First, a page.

Pianist Lang Lang, the wunderkind now in the prime of his global career, enjoyed a sold-out house at MÜPA’s Béla Bartók Hall on Nov. 14, where he played a solo recital that pretty much rang true to the scuttlebutt bandied about him for years. Episodes of serious artistry were mixed with a somewhat alarming penchant for the kind of histrionics which harken back to the likes of Daniel Helfgott, if not Harpo Marx.
First the good stuff: his trenchant commitment to Liszt’s dark night of the soul in the Sonata in B minor — a piece too often programmed and rather inarticulately executed by a majority of pianists these days — demands an especially incisive interpreter who can demystify the many layers of mood swings and thematic references, all of which paint an affecting and often conflicted portrait of the composer as protagonist of his own drama.
Lang Lang succeeded here far beyond all of the hundreds of interpretations I’ve heard before. The sonata was delineated by a blissful mix of tender languor, improvisatory soul-searching, percussive punctuation of pivot-points and apexes of volcanic emotion, and powerful accentuation of the diabolical aspects. The reaction of the crowd was rightly explosive and reverential: we had just witnessed stunning pianistic genius.
Lang Lang also did well to program as his warm-up a divine Debussy “Ballade” that began out of nowhere and ended up somewhere just left of heavenly reverie. That set us up for the poetry to follow. And what poetry it was; in fact, it was so elegantly defined that I now feel spoiled for future listening because it felt like a benchmark of interpretation.
And now for the somewhat more questionable: his treatment of Albeniz’ somewhat quaint Spanish Suite, opus 47 was diffident and only occasionally attentive, as in the vibrant “Asturias” (widely played by guitarists) which demanded accurate sforzando flash chords in the nether regions. The comparatively more harmonically complex excerpts from Granados’ “Goyescas” opus 11 fared better; he milked the exotic scales and coloristic effects in in the deliciously programmatic “Quejas, a La Majay el ruisenor” (Complaint, or the Girl and the Nightingale) and demonstrated grand pianistic sweep in “Il Fandango de candil” (The Fandango of the Candle).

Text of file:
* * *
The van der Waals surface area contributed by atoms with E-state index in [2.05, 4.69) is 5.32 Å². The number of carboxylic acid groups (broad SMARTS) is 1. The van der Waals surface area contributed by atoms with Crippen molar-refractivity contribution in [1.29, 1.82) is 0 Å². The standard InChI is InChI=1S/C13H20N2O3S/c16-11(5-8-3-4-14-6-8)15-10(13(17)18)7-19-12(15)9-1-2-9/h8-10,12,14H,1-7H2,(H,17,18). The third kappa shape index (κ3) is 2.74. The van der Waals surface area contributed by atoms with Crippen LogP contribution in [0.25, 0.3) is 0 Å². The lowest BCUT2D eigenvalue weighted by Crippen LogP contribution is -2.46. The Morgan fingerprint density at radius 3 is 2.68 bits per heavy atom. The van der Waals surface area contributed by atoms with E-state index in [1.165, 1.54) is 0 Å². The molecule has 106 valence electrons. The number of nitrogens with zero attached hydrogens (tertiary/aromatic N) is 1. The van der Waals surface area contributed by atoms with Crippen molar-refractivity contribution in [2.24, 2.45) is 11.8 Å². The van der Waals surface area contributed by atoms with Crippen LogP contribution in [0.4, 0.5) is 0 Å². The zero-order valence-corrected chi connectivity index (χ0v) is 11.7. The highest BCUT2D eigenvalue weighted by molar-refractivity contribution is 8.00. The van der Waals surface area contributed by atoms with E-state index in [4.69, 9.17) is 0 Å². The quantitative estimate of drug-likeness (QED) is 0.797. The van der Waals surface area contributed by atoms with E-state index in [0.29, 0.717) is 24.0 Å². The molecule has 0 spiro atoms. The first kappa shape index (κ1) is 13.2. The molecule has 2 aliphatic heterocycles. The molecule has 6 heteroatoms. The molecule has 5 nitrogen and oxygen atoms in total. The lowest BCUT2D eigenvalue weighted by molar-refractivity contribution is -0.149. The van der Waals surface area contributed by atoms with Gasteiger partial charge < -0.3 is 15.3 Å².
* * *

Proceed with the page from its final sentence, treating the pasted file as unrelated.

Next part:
It was in his final piece, de Falla’s “Danza ritual del fuego” (Ritual Fire Dance) where he started to become a tad unhinged. Yes, there were lots of overwrought physical maneuvers for which he has become criticized over the years; but this time, however, it can be excused because all that theatricality quite appropriately reflected the macho flamenco hauteur that this piece so brilliantly depicts. What took me to shock level was his treatment of the first two of three three short encores: a forgettably poofy French idyll where he gazed at the audience as if to channel Liberace’s keyboard lounge act, and Gershwin’s jazzy Prelude No. 3 which he took at top speed — accuracy be damned — rendering it a mere wad of gum on the artistic bedpost.
This is where the other side of Lang Lang appears: he’s unquestionably a creature of show business, and that creature takes over because it can’t resist the opportunity. This kind of duality has been a debated issue throughout the decades, especially with the advent of Helfgott being advertised as a serious artist when basically he teases and encourages the crowd to register their thumbs-up delight in the middle of a piece he’s playing. Victor Borge managed to retain his deep-level musical artistry despite plenty of tomfoolery; and Igudesman & Joo carry on Borge’s tradition of mixing viruoso playing with clever satire. But Lang Lang, however, doesn’t do himself any favors by being a hybrid whose vaudvillian tricks and unmusical performance-practice choices serve to steal all the integrity he’s just demonstrated.
Lang Lang returns to Europe in March 2017, to play at the Il Teatro Comunale di Firenze in Italy, followed by dates in the UK, Germany and France. All dates and ticketing information can be found on his website .